Let's Do It Again


1h 35m 1953
Let's Do It Again

Brief Synopsis

A divorced couple finds it impossible to stay out of each other's lives.

Film Details

Also Known As
Anyone But You, Great While It Lasted, Love Song
Genre
Comedy
Musical
Release Date
Jul 1953
Premiere Information
not available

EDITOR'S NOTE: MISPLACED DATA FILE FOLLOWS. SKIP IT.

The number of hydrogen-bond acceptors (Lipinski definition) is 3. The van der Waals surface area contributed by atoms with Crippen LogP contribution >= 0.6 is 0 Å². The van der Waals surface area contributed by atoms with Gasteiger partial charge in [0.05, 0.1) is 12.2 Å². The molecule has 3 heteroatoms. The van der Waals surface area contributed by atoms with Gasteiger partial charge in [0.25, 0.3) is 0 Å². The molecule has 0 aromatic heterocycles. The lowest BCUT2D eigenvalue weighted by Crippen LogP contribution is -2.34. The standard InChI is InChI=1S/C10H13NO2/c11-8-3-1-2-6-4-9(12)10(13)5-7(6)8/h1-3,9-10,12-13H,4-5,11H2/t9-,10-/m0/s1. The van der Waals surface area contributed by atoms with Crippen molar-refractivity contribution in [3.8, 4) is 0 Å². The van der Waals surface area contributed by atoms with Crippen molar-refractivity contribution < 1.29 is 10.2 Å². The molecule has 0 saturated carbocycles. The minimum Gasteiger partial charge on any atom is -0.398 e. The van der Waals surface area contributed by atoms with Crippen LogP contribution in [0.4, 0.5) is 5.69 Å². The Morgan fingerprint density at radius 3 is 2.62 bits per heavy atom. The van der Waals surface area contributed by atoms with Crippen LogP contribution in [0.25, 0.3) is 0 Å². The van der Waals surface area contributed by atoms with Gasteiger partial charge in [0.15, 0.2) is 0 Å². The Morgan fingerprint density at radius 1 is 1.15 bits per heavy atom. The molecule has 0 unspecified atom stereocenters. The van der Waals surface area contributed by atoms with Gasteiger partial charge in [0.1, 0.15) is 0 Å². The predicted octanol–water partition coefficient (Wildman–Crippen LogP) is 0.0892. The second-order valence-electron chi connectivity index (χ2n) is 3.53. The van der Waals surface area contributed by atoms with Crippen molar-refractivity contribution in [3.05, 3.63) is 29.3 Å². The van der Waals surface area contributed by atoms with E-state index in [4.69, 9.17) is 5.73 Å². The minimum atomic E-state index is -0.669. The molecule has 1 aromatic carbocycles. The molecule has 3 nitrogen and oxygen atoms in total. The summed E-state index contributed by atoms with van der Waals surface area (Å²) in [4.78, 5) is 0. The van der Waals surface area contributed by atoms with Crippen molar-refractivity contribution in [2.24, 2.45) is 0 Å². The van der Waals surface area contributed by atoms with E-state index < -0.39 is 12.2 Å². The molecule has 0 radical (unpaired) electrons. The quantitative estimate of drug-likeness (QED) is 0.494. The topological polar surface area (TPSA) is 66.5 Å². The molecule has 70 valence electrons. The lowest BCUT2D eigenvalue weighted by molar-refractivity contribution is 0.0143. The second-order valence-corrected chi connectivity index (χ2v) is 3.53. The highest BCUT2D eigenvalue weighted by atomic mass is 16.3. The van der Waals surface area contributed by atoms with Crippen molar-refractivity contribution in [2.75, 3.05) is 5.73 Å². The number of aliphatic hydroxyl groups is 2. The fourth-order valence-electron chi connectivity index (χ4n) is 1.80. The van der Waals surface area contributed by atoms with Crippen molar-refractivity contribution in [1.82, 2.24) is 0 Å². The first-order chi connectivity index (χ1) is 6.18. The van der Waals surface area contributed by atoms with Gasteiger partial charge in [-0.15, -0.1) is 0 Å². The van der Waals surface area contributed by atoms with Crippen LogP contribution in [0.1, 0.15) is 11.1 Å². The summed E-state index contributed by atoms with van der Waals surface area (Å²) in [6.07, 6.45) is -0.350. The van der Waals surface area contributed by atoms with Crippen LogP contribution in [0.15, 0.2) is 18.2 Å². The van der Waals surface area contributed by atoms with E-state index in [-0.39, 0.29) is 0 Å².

Production Company
Columbia Pictures Corp.
Distribution Company
Columbia Pictures Corp.
Country
United States
Screenplay Information
Based on the play The Awful Truth by Arthur Richman (New York, 18 Sep 1922).

Technical Specs

Duration
1h 35m
Sound
Mono
Color
Color (Technicolor)
Theatrical Aspect Ratio
1.37 : 1
Film Length
10 reels

Synopsis